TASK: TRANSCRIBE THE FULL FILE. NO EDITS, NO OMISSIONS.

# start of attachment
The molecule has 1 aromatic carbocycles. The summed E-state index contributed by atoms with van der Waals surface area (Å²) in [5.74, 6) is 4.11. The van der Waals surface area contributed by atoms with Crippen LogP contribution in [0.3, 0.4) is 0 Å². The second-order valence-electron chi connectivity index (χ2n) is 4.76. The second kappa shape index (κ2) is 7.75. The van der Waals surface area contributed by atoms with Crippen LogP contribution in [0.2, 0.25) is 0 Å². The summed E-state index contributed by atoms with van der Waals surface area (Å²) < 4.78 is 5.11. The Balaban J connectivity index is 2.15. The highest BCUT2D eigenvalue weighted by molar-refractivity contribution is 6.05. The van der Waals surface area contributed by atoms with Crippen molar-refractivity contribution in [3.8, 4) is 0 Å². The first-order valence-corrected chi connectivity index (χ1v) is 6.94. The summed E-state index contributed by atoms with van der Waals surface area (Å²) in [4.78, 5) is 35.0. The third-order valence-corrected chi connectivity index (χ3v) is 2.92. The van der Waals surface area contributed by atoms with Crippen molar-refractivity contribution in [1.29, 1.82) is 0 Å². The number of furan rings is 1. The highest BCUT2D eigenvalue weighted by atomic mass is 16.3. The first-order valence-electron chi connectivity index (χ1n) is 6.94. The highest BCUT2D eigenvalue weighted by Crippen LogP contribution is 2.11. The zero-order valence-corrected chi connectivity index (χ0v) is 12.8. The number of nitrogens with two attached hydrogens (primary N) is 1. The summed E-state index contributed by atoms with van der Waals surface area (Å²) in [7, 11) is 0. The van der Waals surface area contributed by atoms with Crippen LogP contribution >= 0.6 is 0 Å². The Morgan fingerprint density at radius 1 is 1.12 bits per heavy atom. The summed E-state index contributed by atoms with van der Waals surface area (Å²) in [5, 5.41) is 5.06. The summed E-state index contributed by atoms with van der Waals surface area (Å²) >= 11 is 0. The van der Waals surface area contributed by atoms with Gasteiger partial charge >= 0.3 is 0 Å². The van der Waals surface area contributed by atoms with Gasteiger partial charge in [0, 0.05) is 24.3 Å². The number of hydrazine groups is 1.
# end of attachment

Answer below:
The molecule has 1 aromatic carbocycles. The summed E-state index contributed by atoms with van der Waals surface area (Å²) in [5.74, 6) is 4.11. The van der Waals surface area contributed by atoms with Crippen LogP contribution in [0.3, 0.4) is 0 Å². The second-order valence-electron chi connectivity index (χ2n) is 4.76. The second kappa shape index (κ2) is 7.75. The van der Waals surface area contributed by atoms with Crippen LogP contribution in [0.2, 0.25) is 0 Å². The summed E-state index contributed by atoms with van der Waals surface area (Å²) < 4.78 is 5.11. The Balaban J connectivity index is 2.15. The highest BCUT2D eigenvalue weighted by molar-refractivity contribution is 6.05. The van der Waals surface area contributed by atoms with Crippen molar-refractivity contribution in [3.8, 4) is 0 Å². The first-order valence-corrected chi connectivity index (χ1v) is 6.94. The summed E-state index contributed by atoms with van der Waals surface area (Å²) in [4.78, 5) is 35.0. The third-order valence-corrected chi connectivity index (χ3v) is 2.92. The van der Waals surface area contributed by atoms with Crippen molar-refractivity contribution in [1.29, 1.82) is 0 Å². The number of furan rings is 1. The highest BCUT2D eigenvalue weighted by atomic mass is 16.3. The first-order valence-electron chi connectivity index (χ1n) is 6.94. The highest BCUT2D eigenvalue weighted by Crippen LogP contribution is 2.11. The zero-order valence-corrected chi connectivity index (χ0v) is 12.8. The number of nitrogens with two attached hydrogens (primary N) is 1. The summed E-state index contributed by atoms with van der Waals surface area (Å²) in [7, 11) is 0. The van der Waals surface area contributed by atoms with Crippen LogP contribution >= 0.6 is 0 Å². The Morgan fingerprint density at radius 1 is 1.12 bits per heavy atom. The summed E-state index contributed by atoms with van der Waals surface area (Å²) in [5, 5.41) is 5.06. The summed E-state index contributed by atoms with van der Waals surface area (Å²) >= 11 is 0. The van der Waals surface area contributed by atoms with Gasteiger partial charge >= 0.3 is 0 Å². The van der Waals surface area contributed by atoms with Gasteiger partial charge in [0, 0.05) is 24.3 Å². The number of hydrazine groups is 1.